Standing on the east side of First St., NE outside of Union Station, a man shakes his 12-ounce cup with exactly a nickel, a dime and a quarter in it. “Could you spare a little change?” he asks. The few passersby who even acknowledge his presence ignore the request. With the weather like this, there’s no time for charity.
For the man who goes by “J.B.,” Thursday isn’t a snow day to be spent at home: he has no place of his own anymore, unless you want to count the nights he spends between Central Union Mission down the street on Massachusetts Ave. NW or Community for Creative Non-Violence (CCNV) on 2nd Street. And with little to no foot traffic at the train station due to 10 straight hours of snowfall, income is slower than usual.
D.C.’s problem with homelessness has come under the spotlight during this campaign season, with Mayor Vincent C. Gray (D) taking a lot of criticism for a system that can’t seem to find a viable solution for those who don’t have anywhere to live. While small steps have been made, such as a permanent housing complex for women that was built two years ago, the problem is largely still rampant.
Last year, more than 6,800 people were thought to be homeless in D.C. For a city running a surplus in the hundreds of millions of dollars, that’s atrocious. Even more frightening is the fact that the city’s officials basically admit that they don’t know what to do about it.
Meanwhile, families are sleeping on cots in recreation centers and cramming into an abandoned hospital for shelter.
J.B can’t afford to worry about the larger problem. But the empty streets and stores that provide a respite for some, create an intensified pressure for him. It’s a cruel irony: while most of Washington took a day “off” from reality, his livelihood still depends entirely on the handouts of others. And it still takes a couple steps to trickle down. Call it the itinerant economy.
So he tries to make a couple bucks by wiping off cars for people or selling electronics to taxi drivers. Bluetooth receivers, chargers, adapters, ear buds, whatever. When he can, he finds them for cheap at wholesale and resells them. He hasn’t had money for that operation in months. Today, he’s doing his usual rounds along the South entrance of the century-old transit hub. It’s nearly impossible to find side streams of income because there’s almost no one populating the streets.
J.B. mainly hangs out on the east side of the plaza where the guards don’t bother anyone loitering, because it’s far enough away from the customers to not warrant attention. There, one man is doing calisthenics in the alcove while another covertly smokes a joint at a pillar nearby. J.B. tries not to get in anyone else’s way who’s doing the same thing he is. There’s a code among those in this position. You don’t interfere with anyone else’s hustle. “I don’t want to step on they toes. We need to get along, see?”
He walks some form of this route for hours at a time.
For many homeless people, life is a paradoxical effort of trying to be noticed and unnoticed simultaneously. The goal is to be visible enough for others to potentially help you, but also shadowy enough to not draw the attention of authority figures whose sole goal, is seemingly to put you back out on the street.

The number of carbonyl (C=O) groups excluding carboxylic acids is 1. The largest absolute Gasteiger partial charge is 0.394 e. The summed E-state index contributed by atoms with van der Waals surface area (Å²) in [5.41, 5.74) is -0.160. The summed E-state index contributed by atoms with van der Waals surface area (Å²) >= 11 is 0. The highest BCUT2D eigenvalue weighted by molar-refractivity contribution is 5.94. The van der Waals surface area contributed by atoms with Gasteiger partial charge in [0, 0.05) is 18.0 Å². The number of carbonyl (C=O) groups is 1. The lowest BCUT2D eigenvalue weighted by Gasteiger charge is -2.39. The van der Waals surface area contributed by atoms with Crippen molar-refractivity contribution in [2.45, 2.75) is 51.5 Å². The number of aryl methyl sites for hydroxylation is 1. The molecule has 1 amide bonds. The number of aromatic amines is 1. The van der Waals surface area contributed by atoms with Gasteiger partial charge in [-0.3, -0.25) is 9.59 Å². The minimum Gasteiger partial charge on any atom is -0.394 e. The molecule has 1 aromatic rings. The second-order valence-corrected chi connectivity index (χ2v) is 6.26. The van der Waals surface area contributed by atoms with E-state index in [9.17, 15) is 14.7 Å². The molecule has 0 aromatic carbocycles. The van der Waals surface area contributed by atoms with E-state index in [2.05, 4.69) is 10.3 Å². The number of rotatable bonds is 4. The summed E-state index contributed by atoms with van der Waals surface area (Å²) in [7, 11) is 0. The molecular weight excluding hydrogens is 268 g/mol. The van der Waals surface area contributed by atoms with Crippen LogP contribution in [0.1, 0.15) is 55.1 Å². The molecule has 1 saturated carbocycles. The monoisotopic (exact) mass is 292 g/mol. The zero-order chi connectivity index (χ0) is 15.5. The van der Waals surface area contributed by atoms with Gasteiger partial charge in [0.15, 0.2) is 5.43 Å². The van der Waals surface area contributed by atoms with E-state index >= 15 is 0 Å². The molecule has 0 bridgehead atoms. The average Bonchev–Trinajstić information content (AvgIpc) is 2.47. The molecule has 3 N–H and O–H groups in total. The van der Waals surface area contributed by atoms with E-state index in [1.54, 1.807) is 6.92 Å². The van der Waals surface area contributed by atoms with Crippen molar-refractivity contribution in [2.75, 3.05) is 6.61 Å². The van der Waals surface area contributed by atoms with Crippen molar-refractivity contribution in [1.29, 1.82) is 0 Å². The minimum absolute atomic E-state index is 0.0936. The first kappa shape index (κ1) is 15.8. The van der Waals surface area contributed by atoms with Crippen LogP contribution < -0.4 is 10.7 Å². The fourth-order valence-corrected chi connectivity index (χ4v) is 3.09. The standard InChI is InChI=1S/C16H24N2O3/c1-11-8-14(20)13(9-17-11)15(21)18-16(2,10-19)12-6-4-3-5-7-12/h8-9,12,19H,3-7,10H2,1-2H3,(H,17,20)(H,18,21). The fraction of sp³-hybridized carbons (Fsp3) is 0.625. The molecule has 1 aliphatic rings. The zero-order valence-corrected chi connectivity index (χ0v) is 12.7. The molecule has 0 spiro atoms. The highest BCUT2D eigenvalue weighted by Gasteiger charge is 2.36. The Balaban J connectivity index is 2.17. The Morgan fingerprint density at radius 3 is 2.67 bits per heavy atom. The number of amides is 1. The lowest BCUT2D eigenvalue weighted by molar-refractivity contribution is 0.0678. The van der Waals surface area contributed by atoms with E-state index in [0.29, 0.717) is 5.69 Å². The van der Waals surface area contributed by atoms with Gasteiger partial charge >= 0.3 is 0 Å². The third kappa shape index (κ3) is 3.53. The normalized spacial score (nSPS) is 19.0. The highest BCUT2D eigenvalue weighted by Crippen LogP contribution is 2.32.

It’s a struggle that is visibly taxing.
Walking around inside the station, J.B. is palpably agitated. “I stopped coming in here a long time ago, actually,” he says. When we pass security guards or law enforcement types he evades eye contact with them. The snow-covered roof makes the dreary terminal even dimmer than usual. Tourist teenagers wander aimlessly, with half as many stores as usual to roam due to closures.
On certain parts of the grounds, he explains, it’s risky to keep his cup filled with 40 cents out in the open. It’s an immediate identifier of someone who might be “bothering customers,” he says from experience.
“Some people don’t know not to go inside. Until they’ve been warned. Not go in there and stay and sleep and all that. You can’t do that,” J.B. explains. “You don’t mess with cabs right here, this is the front of the place. For the real important guys and stuff.”
Even on a day like today, when there’s less ability for him to make money and interact with people that help him stay alive, J.B.’s outlook on life is not jaded or angry. He does wish he had someplace to live, though. He thinks D.C.’s rules for receiving housing benefits are too stringent and that the city should spend more money on helping people like him. But he doesn’t envision being homeless forever. He was kicked out of his apartment in Potomac Gardens in Southeast four years ago due to an incident that he prefers not to talk about.
“Everybody would think that the system was unfair. Anybody could think that,” he says. “If you feel you’re impacted by it, you’ll feel that way too. Anybody can feel that way.”
A former maintenance man, J.B. lost his job when, as he put it “the foreigners took over all those jobs.” A D.C. native from Southeast, he describes his educational experience in the city as “training for hustling like this.” He doesn’t own a cellphone, nor does he have a fixed address and his family is “grown and gone.”
One thing he does appreciate, is the city’s effort to curb hypothermia deaths. “They’re doing what they can do. Whatever they do it helps. They try to help with the hypothermia thing,” he says. “They’re doing a great job. Because some homeless people they ain’t even trying to go in the shelter. They just sleep on the street. I don’t know why. I don’t have the answer to that question. That’s dangerous.”
I knew that I got to go back home and he had to head back out into the street. He asked me to part ways because my presence alone was affecting his bottom line. I obliged. Before saying goodbye, we shook hands and for the first time, he asked me for something. As I went to discard my large soda cup, he stepped in front of the trash can.
“I could use that,” he said.